It’s been two years since an all-female crew landed a plane in a country they were not even allowed to drive in.
It’s also International Women’s Day today, March 8, and so what better day is there to once again, celebrate the achievement of this team as well as women everywhere.
The first all-female pilot crew for Royal Brunei Airlines touched down in Saudi Arabia in 2016, a country at the time where women were not allowed to even drive a car.
This meant once the flight crew landed, they’d have risked arrest if they attempted to drive a vehicle on the nation’s roads.
Captain Sharifah Czarena Surainy Syed Hashim, Senior First Officer Dk Nadiah Pg Khashiem and Senior First Officer Sariana Nordin flew flight BI081 to Jeddah in the Middle Eastern country.
As well as demonstrating the airline’s commitment to get more women into the industry, the milestone flight was made to mark Brunei’s National Day on February 23, which celebrates the country’s independence.
The groundbreaking moment came three years after Captain Sharifa Czarena Surainy became the first female captain of a flag carrier in southeast Asia.
In 2012, she told The Brunei Times:
Being a pilot, people normally see it as being a male dominant occupation.
As a woman, a Bruneian woman, it’s such a great achievement. It’s really showing the younger generation or the girls especially that whatever they dream of, they can achieve it.
It’s women like Captain Sharifa we need to salute and look to for inspiration in the battle for equality which is still ongoing.
Yet even in the two years which have passed since this memorable flight, things have changed for the better.
In Saudi Arabia for example, at the end of last year, Crown Prince Mohammed bin Salman made several societal reforms, including lifting the driving ban on women.
Women in the country no longer need permission from a legal guardian to get a licence and will not need a guardian in the car when they do drive.
Proud be be one of only 5% of Female Pilots in the UK and one of the very few Female Pilots in my airline to fly the Dreamliner. Let’s hope we can break down gender barriers in the professional world and encourage youngsters to enter the profession #InternationalWomenDay2018 pic.twitter.com/OrmMYEe04X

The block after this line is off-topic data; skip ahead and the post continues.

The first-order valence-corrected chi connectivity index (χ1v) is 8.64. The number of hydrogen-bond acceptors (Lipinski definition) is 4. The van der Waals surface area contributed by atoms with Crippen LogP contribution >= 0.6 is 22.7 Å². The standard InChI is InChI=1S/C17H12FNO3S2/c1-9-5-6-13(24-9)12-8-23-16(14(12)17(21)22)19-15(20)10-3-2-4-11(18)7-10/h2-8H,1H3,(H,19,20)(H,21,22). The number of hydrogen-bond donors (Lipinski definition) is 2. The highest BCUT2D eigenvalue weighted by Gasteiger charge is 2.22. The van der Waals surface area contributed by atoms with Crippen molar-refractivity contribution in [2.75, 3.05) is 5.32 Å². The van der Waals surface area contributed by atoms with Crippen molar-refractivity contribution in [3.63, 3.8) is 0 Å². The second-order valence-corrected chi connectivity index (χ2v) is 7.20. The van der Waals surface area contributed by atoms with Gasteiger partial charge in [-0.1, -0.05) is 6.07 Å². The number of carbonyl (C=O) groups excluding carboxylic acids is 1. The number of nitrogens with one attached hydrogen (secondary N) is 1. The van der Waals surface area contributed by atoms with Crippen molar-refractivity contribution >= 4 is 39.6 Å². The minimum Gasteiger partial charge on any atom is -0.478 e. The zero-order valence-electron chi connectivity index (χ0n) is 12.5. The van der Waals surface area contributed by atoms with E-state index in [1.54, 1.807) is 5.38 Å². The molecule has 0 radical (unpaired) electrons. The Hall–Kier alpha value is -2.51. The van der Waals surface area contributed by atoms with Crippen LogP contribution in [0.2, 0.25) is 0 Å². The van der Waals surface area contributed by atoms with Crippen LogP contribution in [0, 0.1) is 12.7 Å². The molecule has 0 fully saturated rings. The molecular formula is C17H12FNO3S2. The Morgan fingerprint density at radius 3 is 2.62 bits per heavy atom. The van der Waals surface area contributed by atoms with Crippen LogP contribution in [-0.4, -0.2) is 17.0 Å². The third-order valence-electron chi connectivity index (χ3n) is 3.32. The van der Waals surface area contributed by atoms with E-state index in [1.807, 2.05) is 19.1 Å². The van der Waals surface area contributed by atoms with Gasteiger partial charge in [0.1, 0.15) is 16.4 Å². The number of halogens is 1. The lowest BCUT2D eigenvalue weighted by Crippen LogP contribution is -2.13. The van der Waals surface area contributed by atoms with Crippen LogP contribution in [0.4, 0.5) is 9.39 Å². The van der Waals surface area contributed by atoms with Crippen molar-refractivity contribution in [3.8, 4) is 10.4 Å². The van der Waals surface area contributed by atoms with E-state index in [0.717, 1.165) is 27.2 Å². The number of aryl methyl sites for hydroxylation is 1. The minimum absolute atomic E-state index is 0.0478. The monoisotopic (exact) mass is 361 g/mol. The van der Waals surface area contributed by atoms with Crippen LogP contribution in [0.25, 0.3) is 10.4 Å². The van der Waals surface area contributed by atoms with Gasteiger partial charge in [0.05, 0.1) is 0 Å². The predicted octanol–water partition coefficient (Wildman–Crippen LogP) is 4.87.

— Rachel (@rachelthepilot) March 8, 2018
— Abby (@AbigailSmart27) March 8, 2018
Happy #InternationalWomenDay2018 !! Time to go out and celebrate the cool women in your life! My thoughts today go out to my sisters, my mother and my badass female friends who have helped shape me into the woman I am today!?♀️✨
— Wiishu (@Wiishu) March 8, 2018
We’ve also witnessed cultural phenomenons such as Wonder Woman, a film which placed a female superhero right at the heart of the story. inspiring millions of young girls across the world. The lead, Gal Gadot, is an Israeli – another Middle Eastern country.
Several movements such as Time’s Up and #MeToo are also having a huge impact, emphasising the importance of standing up for women in the workplace.
You can watch the trailer for Wonder Woman here:
[ooyala player_id=”5df2ff5a35d24237905833bd032cd5d8″ width=”undefined” height=”undefined” pcode=”twa2oyOnjiGwU8-cvdRQbrVTiR2l” code=”x1cHEzZTE6GDZz89VijvIzCg5y6GjWoS”]
Now, more than ever, women and their achievements are arguably taking great strides within society, but there’s still work to do to achieve equality.
And so, International Women’s Day shouldn’t just be about girl power but about everyone standing together and driving for societal change to make the world a better and more equal place.
Emily Murray is a journalist at UNILAD. She graduated from the University of Leeds with a BA in English Literature and History before studying for a Masters in Journalism at the University of Salford. Emily has previously worked for the BBC, ITV and Trinity Mirror. When Emily isn’t writing about topics including mental health and entertainment, you can find her at the cinema which is her second home.